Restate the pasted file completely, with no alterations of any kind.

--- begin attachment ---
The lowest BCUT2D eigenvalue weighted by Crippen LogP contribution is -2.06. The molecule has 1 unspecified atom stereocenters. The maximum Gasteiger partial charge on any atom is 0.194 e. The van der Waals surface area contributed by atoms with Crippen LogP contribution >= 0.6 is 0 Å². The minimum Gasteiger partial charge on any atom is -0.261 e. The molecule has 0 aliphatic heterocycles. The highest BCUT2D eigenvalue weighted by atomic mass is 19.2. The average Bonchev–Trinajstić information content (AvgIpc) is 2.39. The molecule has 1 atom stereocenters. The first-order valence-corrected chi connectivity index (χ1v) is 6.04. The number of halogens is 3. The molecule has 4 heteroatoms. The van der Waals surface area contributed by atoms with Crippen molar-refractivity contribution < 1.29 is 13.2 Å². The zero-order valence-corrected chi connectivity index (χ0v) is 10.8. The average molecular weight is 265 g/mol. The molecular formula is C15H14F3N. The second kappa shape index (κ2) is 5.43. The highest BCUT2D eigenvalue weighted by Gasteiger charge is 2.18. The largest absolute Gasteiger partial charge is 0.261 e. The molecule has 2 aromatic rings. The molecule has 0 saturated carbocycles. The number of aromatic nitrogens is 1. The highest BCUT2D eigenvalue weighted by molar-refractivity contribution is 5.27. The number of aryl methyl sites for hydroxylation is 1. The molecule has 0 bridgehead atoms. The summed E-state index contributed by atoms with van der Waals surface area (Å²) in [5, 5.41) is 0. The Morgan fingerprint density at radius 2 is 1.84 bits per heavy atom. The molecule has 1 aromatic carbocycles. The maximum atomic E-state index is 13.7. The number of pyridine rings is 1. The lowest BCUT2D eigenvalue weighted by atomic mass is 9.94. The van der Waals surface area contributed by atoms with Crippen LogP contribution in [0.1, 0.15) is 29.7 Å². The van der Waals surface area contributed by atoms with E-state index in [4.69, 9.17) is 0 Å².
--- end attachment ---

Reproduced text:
The lowest BCUT2D eigenvalue weighted by Crippen LogP contribution is -2.06. The molecule has 1 unspecified atom stereocenters. The maximum Gasteiger partial charge on any atom is 0.194 e. The van der Waals surface area contributed by atoms with Crippen LogP contribution >= 0.6 is 0 Å². The minimum Gasteiger partial charge on any atom is -0.261 e. The molecule has 0 aliphatic heterocycles. The highest BCUT2D eigenvalue weighted by atomic mass is 19.2. The average Bonchev–Trinajstić information content (AvgIpc) is 2.39. The molecule has 1 atom stereocenters. The first-order valence-corrected chi connectivity index (χ1v) is 6.04. The number of halogens is 3. The molecule has 4 heteroatoms. The van der Waals surface area contributed by atoms with Crippen molar-refractivity contribution < 1.29 is 13.2 Å². The zero-order valence-corrected chi connectivity index (χ0v) is 10.8. The average molecular weight is 265 g/mol. The molecular formula is C15H14F3N. The second kappa shape index (κ2) is 5.43. The highest BCUT2D eigenvalue weighted by Gasteiger charge is 2.18. The largest absolute Gasteiger partial charge is 0.261 e. The molecule has 2 aromatic rings. The molecule has 0 saturated carbocycles. The number of aromatic nitrogens is 1. The highest BCUT2D eigenvalue weighted by molar-refractivity contribution is 5.27. The number of aryl methyl sites for hydroxylation is 1. The molecule has 0 bridgehead atoms. The summed E-state index contributed by atoms with van der Waals surface area (Å²) in [5, 5.41) is 0. The Morgan fingerprint density at radius 2 is 1.84 bits per heavy atom. The molecule has 1 aromatic carbocycles. The maximum atomic E-state index is 13.7. The number of pyridine rings is 1. The lowest BCUT2D eigenvalue weighted by atomic mass is 9.94. The van der Waals surface area contributed by atoms with Crippen LogP contribution in [0.1, 0.15) is 29.7 Å². The van der Waals surface area contributed by atoms with E-state index in [4.69, 9.17) is 0 Å².